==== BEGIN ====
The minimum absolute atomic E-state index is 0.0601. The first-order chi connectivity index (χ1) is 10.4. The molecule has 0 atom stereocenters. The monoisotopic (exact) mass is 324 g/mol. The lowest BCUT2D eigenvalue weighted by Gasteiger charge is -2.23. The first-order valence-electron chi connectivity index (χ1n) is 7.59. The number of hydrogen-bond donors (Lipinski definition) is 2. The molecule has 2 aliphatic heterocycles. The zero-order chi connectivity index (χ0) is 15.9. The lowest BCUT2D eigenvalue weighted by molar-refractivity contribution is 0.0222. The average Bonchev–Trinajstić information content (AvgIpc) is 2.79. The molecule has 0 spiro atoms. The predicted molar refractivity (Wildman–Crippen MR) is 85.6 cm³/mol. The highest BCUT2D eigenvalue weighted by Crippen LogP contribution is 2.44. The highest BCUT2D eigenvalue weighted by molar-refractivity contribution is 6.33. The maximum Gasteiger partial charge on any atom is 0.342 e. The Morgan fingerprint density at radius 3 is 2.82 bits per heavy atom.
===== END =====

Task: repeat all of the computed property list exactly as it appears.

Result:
The minimum absolute atomic E-state index is 0.0601. The first-order chi connectivity index (χ1) is 10.4. The molecule has 0 atom stereocenters. The monoisotopic (exact) mass is 324 g/mol. The lowest BCUT2D eigenvalue weighted by Gasteiger charge is -2.23. The first-order valence-electron chi connectivity index (χ1n) is 7.59. The number of hydrogen-bond donors (Lipinski definition) is 2. The molecule has 2 aliphatic heterocycles. The zero-order chi connectivity index (χ0) is 15.9. The lowest BCUT2D eigenvalue weighted by molar-refractivity contribution is 0.0222. The average Bonchev–Trinajstić information content (AvgIpc) is 2.79. The molecule has 0 spiro atoms. The predicted molar refractivity (Wildman–Crippen MR) is 85.6 cm³/mol. The highest BCUT2D eigenvalue weighted by Crippen LogP contribution is 2.44. The highest BCUT2D eigenvalue weighted by molar-refractivity contribution is 6.33. The maximum Gasteiger partial charge on any atom is 0.342 e. The Morgan fingerprint density at radius 3 is 2.82 bits per heavy atom.